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The Rocks of Red Rocks, Colorado


The steeply angled, deeply colored strata of Red Rocks Park, near the town of Morrison west of Denver, are a prime geological display as well as the setting of a great concert venue. About.com's Denver Guide Nina Davidson can show you the amphitheater and other park features, but this gallery is about the red rocks themselves.

The red rocks of Red Rocks belong to the Fountain Formation, a set of coarse-grained conglomerate and sandstone beds that is also well exposed in the Garden of the Gods, the Boulder Flatirons and Red Rock Canyon elsewhere in Colorado. They formed as an early version of the Rocky Mountains rose, shedding their gravelly sediment in the oxygen-rich atmosphere of Pennsylvanian times, nearly 300 million years ago. Iron oxides and pink feldspar grains give the stone its color. The Fountain Formation lies directly upon the ancient granite and gneiss that gave rise to its sediment.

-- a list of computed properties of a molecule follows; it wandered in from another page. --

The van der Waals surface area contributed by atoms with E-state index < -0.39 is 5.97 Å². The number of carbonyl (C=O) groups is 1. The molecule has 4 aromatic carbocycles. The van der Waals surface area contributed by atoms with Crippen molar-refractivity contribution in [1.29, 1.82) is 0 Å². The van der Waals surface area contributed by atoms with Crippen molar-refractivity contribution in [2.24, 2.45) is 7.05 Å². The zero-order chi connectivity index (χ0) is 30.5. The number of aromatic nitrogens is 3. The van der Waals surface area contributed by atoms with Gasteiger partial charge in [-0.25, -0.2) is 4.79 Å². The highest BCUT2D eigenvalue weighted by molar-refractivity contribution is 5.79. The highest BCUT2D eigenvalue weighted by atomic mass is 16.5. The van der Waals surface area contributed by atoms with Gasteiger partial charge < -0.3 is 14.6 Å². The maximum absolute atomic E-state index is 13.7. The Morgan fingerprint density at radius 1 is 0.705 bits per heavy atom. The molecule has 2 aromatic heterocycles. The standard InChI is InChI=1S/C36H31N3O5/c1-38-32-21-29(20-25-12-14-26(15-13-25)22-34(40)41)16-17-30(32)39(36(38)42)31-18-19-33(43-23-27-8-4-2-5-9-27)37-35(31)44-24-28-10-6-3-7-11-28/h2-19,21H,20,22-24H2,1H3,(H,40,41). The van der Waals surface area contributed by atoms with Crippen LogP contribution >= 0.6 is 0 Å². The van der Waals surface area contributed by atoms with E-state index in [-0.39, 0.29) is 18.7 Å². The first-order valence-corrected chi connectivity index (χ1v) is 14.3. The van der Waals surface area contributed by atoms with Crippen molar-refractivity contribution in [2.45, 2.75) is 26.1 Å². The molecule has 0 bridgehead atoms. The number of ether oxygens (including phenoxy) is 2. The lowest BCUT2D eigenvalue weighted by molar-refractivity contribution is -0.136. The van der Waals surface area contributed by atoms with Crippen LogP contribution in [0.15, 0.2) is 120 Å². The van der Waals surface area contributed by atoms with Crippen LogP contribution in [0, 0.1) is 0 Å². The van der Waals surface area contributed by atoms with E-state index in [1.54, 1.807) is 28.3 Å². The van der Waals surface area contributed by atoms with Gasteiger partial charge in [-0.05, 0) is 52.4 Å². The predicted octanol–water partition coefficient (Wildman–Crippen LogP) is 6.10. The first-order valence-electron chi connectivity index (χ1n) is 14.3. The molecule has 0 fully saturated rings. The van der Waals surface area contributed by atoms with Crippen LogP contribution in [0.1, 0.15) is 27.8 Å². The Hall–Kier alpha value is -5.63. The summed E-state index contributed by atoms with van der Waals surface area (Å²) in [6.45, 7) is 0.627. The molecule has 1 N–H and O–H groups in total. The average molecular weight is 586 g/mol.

Images 1-6 of 6
A universal inclinationFront Range HogbacksLooking turbiditicShip RockStill distinctiveFountain Formation North of Red RocksA huge time gapRed Rocks Unconformity
Feldspar is keyFountain Formation Arkosic ConglomerateThe original stuffPrecambrian Gneiss
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